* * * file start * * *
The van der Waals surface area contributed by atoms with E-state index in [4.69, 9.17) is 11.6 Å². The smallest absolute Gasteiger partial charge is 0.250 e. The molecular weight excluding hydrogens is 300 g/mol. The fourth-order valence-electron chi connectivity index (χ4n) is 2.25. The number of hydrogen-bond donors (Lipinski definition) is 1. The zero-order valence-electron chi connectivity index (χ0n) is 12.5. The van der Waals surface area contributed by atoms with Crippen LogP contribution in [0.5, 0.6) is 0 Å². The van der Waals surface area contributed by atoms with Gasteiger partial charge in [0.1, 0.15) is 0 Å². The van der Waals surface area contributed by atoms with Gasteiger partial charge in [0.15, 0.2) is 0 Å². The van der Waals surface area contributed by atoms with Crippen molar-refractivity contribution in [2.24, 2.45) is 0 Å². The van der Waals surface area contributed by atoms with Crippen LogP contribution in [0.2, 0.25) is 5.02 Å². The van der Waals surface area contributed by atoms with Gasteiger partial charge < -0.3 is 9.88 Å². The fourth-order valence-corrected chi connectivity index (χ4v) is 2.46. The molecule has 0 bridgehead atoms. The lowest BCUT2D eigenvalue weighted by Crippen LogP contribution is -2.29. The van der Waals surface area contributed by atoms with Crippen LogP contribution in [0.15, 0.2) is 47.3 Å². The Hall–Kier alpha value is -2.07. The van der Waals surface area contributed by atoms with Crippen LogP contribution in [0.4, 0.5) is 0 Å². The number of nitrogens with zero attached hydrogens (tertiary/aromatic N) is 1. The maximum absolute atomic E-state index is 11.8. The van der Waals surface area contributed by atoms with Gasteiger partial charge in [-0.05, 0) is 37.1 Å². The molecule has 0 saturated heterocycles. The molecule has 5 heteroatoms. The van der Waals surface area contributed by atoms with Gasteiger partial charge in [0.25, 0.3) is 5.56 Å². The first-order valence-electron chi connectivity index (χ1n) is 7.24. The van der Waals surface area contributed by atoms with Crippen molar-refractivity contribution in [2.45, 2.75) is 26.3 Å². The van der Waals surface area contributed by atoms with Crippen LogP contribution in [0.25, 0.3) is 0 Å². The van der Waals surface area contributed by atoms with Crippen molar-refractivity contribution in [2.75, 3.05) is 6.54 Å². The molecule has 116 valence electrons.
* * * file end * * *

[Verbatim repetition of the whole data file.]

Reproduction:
The van der Waals surface area contributed by atoms with E-state index in [4.69, 9.17) is 11.6 Å². The smallest absolute Gasteiger partial charge is 0.250 e. The molecular weight excluding hydrogens is 300 g/mol. The fourth-order valence-electron chi connectivity index (χ4n) is 2.25. The number of hydrogen-bond donors (Lipinski definition) is 1. The zero-order valence-electron chi connectivity index (χ0n) is 12.5. The van der Waals surface area contributed by atoms with Crippen LogP contribution in [0.5, 0.6) is 0 Å². The van der Waals surface area contributed by atoms with Gasteiger partial charge in [0.1, 0.15) is 0 Å². The van der Waals surface area contributed by atoms with Gasteiger partial charge in [0.15, 0.2) is 0 Å². The van der Waals surface area contributed by atoms with Crippen molar-refractivity contribution in [2.24, 2.45) is 0 Å². The van der Waals surface area contributed by atoms with Crippen LogP contribution in [0.2, 0.25) is 5.02 Å². The van der Waals surface area contributed by atoms with Gasteiger partial charge < -0.3 is 9.88 Å². The fourth-order valence-corrected chi connectivity index (χ4v) is 2.46. The molecule has 0 bridgehead atoms. The lowest BCUT2D eigenvalue weighted by Crippen LogP contribution is -2.29. The van der Waals surface area contributed by atoms with Crippen LogP contribution in [0.15, 0.2) is 47.3 Å². The Hall–Kier alpha value is -2.07. The van der Waals surface area contributed by atoms with Crippen LogP contribution in [0.4, 0.5) is 0 Å². The number of nitrogens with zero attached hydrogens (tertiary/aromatic N) is 1. The maximum absolute atomic E-state index is 11.8. The van der Waals surface area contributed by atoms with Gasteiger partial charge in [-0.05, 0) is 37.1 Å². The molecule has 0 saturated heterocycles. The molecule has 5 heteroatoms. The van der Waals surface area contributed by atoms with Gasteiger partial charge in [0.25, 0.3) is 5.56 Å². The first-order valence-electron chi connectivity index (χ1n) is 7.24. The van der Waals surface area contributed by atoms with Crippen molar-refractivity contribution in [2.45, 2.75) is 26.3 Å². The van der Waals surface area contributed by atoms with Crippen LogP contribution in [0.25, 0.3) is 0 Å². The van der Waals surface area contributed by atoms with Crippen molar-refractivity contribution in [2.75, 3.05) is 6.54 Å². The molecule has 116 valence electrons.